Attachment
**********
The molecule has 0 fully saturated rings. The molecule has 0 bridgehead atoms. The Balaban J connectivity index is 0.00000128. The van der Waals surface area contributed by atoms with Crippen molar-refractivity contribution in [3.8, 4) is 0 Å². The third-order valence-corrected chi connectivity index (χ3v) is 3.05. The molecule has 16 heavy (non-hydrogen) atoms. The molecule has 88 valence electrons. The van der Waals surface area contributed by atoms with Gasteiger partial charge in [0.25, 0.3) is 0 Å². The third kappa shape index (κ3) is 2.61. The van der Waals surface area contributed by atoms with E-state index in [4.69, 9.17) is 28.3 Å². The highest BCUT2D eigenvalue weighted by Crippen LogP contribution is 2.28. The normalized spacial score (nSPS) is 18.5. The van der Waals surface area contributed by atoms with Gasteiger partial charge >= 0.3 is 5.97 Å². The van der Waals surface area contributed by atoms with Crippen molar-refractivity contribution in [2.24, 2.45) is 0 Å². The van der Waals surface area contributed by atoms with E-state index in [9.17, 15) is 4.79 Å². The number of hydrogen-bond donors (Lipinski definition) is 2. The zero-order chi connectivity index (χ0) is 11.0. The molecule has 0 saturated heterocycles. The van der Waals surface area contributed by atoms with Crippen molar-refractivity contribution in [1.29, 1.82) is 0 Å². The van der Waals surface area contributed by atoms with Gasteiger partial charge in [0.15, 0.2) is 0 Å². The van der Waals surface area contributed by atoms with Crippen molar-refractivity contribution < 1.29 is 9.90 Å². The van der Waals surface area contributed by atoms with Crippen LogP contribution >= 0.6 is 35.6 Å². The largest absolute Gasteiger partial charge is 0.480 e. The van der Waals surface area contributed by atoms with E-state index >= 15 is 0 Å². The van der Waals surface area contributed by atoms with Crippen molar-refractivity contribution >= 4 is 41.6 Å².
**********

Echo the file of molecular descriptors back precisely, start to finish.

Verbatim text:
The molecule has 0 fully saturated rings. The molecule has 0 bridgehead atoms. The Balaban J connectivity index is 0.00000128. The van der Waals surface area contributed by atoms with Crippen molar-refractivity contribution in [3.8, 4) is 0 Å². The third-order valence-corrected chi connectivity index (χ3v) is 3.05. The molecule has 16 heavy (non-hydrogen) atoms. The molecule has 88 valence electrons. The van der Waals surface area contributed by atoms with Gasteiger partial charge in [0.25, 0.3) is 0 Å². The third kappa shape index (κ3) is 2.61. The van der Waals surface area contributed by atoms with E-state index in [4.69, 9.17) is 28.3 Å². The highest BCUT2D eigenvalue weighted by Crippen LogP contribution is 2.28. The normalized spacial score (nSPS) is 18.5. The van der Waals surface area contributed by atoms with Gasteiger partial charge >= 0.3 is 5.97 Å². The van der Waals surface area contributed by atoms with Crippen molar-refractivity contribution in [2.24, 2.45) is 0 Å². The van der Waals surface area contributed by atoms with E-state index in [9.17, 15) is 4.79 Å². The number of hydrogen-bond donors (Lipinski definition) is 2. The zero-order chi connectivity index (χ0) is 11.0. The molecule has 0 saturated heterocycles. The van der Waals surface area contributed by atoms with Crippen molar-refractivity contribution in [1.29, 1.82) is 0 Å². The van der Waals surface area contributed by atoms with Gasteiger partial charge in [0.15, 0.2) is 0 Å². The van der Waals surface area contributed by atoms with Crippen molar-refractivity contribution < 1.29 is 9.90 Å². The van der Waals surface area contributed by atoms with Crippen LogP contribution >= 0.6 is 35.6 Å². The largest absolute Gasteiger partial charge is 0.480 e. The van der Waals surface area contributed by atoms with E-state index >= 15 is 0 Å². The van der Waals surface area contributed by atoms with Crippen molar-refractivity contribution >= 4 is 41.6 Å².